Tom
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On Saturday, October 17, 2015 at 7:27:29 PM UTC-5, tdacon wrote:

I agree with Tom. The table top is the most important aspect, though I would inspect it to see if the legs are original. I think they are.
I think the asking price is more than reasonable and I would snap it up, in a heartbeat. The table, as a whole, is in great shape, for its age.
You rarely find these tables, anymore, especially in that condition. I'm surprised it's found on Craigslist, of all places!!!!
Sonny
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On 10/17/2015 7:27 PM, tdacon wrote:

I agree it certainly doesn't look complete and needing the cobbled up 1x tacked to the legs to stiffen it up makes me also think the legs aren't original.
I blew up the image in the browser but by the time could focus on the joint area of the forefront leg behind the vice the image was so blurry couldn't really tell anything useful.
If it were within a handy drive I'd be sorely tempted to make an offer altho agree it needs some adjustment probably to compensate for the legs to make it usable as a bench.
I agree that realistically, the provenance and quality of the top/vices _should_ make it worth that or near it; finding the right buyer in present condition may be a trick...the really nice thing about these benches if wanting it to actually use is you can reflatten the top; it was normal expected maintenance to do so periodically. If one wants it as a museum piece instead, then the patina and all is the value, not the functional ability.
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On 10/17/2015 3:54 PM, Michael wrote:

I'm willing to bet the same can be built for under a $100 or at the most, $150. The difference is the "antique" label. If I'm building a workbench, I'm building it to use, not to admire as art. If someone wants to pay the asking price, then it's worth it to them. I'd rather it'd be functional.
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On Saturday, October 17, 2015 at 8:08:47 PM UTC-5, SBH wrote:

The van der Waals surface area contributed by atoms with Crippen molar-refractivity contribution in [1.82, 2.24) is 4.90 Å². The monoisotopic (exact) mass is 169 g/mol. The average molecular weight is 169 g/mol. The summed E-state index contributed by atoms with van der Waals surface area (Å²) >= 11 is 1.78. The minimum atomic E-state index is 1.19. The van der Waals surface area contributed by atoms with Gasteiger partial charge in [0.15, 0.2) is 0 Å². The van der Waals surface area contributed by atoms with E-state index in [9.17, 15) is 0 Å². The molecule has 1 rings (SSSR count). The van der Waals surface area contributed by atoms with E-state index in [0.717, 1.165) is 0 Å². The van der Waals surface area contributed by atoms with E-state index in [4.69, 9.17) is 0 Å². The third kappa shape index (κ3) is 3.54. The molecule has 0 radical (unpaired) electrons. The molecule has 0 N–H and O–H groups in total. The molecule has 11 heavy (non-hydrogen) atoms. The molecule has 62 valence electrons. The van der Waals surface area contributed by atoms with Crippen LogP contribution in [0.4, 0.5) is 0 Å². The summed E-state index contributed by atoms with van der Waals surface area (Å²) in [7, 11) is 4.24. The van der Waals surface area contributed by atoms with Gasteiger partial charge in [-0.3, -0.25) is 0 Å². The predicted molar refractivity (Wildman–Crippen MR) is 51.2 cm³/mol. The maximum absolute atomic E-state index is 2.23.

That's absolutely ludicrous. If that quality of work bench could be built for anywhere near $150, then every woodworker in the nation would have one.
You'd be lucky to purchase the lumber, for the build, for $150.
Sonny
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On 10/17/2015 9:37 PM, Sonny wrote:

It's a pieced together wood top supported by 4x4s with 1x2 or 1x3 cross supports. Seriously? Because it's old wood it's more expensive? The labor would be more expensive but IMO, still not worth the asking price except to someone who wants to pay it.
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On Sat, 17 Oct 2015 21:56:45 -0400, Meanie wrote:

Have you priced vise mechanisms lately? And I'm guessing it's probably hardwood, at least the top.
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On 10/17/2015 3:54 PM, Michael wrote:

Could be. I would never use it for a kitchen island, but it's a nice old bench, that needs some work in the leg area.
--
Jeff

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On Sunday, October 18, 2015 at 9:37:41 AM UTC-5, woodchucker wrote:

The required leg work likely would allow for negotiating a reduction in pri ce, by maybe $200-$300.
If Michael has ideas of using it in his shop and has the space, maybe negot iating a bundled price for that cabinet (last pic, behind the work bench) i s an option, also, depending on the condition of the cabinet, $600-$800 for both? The guy selling the work bench has several other items listed, als o. Help him declutter his "storage building/barn".
Compare that work bench to this one!? http://milwaukee.craigslist.org/atq/5269686714.html
Sonny